Suitable polyester prepolymers which can be solid state polymerized using my invention are comprised of one or more diacid components and one or more diol components. The diacid component in the polyesters are normally alkyl dicarboxylic acids which contain from 4 to 36 carbon atoms, diesters of alkyl dicarboxylic acids which contain from 6 to 38 carbon atoms, aryl dicarboxylic acids which contain from 8 to 20 carbon atoms, diesters of aryl dicarboxylic acids which contain from 10 to 2.2 carbon atoms, alkyl substituted aryl dicarboxylic acids which contain from 9 to 22 carbon atoms, or diesters of alkyl substituted aryl dicarboxylic acids which contain from 11 to 22 carbon atoms. The preferred alkyl dicarboxylic acids will contain from 4 to 12 carbon atoms. Some representative examples of such alkyl dicarboxylic acids include glutaric acid, adipic acid, pimelic acid, and the like. The preferred diesters of alkyl dicarboxylic acids will contain from 6 to 12 carbon atoms. A representative example of such adiester of an alkyl dicarboxylic acid is azelaic acid. The preferred aryl dicarboxylic acids contain from 8 to 16 carbon atoms. Some representative examples of aryl dicarboxylic acids are terephthalic acid, isophthalic acid, and orthophthalic acid. The preferred diesters of aryl dicarboxylic acids contain from 10 to 18 carbon atoms. Some representative examples of diesters of aryl dicarboxylic acids include diethyl terephthalate, diethyl isophthalate, diethyl orthophthalate, dimethyl naphthalate, diethyl naphthalate and the like. The preferred alkyl substituted aryl dicarboxylic acids contain from 9 to 16 carbon atoms and the preferred diesters of alkyl substituted aryl dicarboxylic acids contain from 11 to 15 carbon atoms.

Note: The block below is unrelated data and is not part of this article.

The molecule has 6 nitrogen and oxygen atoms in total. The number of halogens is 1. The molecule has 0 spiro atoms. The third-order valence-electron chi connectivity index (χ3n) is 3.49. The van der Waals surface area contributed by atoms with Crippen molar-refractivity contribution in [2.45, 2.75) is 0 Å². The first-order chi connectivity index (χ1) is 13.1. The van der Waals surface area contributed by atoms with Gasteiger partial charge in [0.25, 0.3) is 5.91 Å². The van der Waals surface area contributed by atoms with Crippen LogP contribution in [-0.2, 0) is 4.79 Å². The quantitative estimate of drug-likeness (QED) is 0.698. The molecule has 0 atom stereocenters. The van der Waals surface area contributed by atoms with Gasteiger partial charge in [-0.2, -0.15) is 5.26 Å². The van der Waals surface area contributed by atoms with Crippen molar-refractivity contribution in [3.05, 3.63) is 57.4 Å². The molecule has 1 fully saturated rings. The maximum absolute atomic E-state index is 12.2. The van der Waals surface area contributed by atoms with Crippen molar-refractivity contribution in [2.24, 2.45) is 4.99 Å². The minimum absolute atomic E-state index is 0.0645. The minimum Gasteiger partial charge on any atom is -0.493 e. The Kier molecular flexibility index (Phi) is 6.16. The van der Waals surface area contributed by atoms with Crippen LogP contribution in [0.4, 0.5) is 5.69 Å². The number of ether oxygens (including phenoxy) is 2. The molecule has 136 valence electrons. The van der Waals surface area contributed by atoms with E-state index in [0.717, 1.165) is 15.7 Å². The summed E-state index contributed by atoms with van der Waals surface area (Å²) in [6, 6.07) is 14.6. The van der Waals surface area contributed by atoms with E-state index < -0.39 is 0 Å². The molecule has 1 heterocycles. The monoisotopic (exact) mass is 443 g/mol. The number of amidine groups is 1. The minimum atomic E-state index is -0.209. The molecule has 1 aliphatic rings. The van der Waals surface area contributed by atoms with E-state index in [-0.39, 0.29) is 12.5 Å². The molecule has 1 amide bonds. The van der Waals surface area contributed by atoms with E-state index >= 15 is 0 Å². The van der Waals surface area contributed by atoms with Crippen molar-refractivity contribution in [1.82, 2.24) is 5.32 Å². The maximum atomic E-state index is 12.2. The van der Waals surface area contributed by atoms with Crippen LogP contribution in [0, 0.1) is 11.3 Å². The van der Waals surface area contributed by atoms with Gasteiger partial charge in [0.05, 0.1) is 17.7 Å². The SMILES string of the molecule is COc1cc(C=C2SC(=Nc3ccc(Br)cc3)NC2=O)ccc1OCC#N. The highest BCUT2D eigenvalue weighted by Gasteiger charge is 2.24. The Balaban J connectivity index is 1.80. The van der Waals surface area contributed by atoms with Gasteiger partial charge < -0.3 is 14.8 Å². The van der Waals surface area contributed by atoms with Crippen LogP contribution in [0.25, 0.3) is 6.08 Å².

The diol component of the polyester prepolymers is normally comprised of glycols containing from 2 to 12 carbon atoms, glycol ethers containing from 4 to 12 carbon atoms, and polyether glycols having the structural formula HO--(A--O)n -H wherein A is an alkylene group containing from 2 to 6 carbon atoms and wherein n is an integer from 2 to 400. Generally, such polyether glycols will have a molecular weight of 400 to about 4000.

Preferred glycols normally contain from 2 to 8 carbon atoms and more preferably from 4 to 8 carbon atoms. Some representative examples of glycols that can be utilized as the diol component include ethylene glycol, 1,3-propylene glycol, 1,2-propylene glycol, 2,2-diethyl-1,3-propane diol, 2,2-dimethyl-1,3-propane diol, 2-butyl-1,3-propane diol, 2-ethyl-2-isobutyl-1,3-propane diol, 1,3-butane diol, 1,4-butane diol, 1,5-pentane diol, 1,6-hexane diol, 2,2,4-trimethyl-1,6-hexane diol, 1,3-cyclohexane dimethanol, 1,4-cyclohexane dimethanol, and 2,2,4,4-tetramethyl-1,3-cyclobutane diol. Some representative examples of polyether glycols that can be used include polytetramethylene glycol (Polymeg™) and polyethylene glycol (Carbowax™).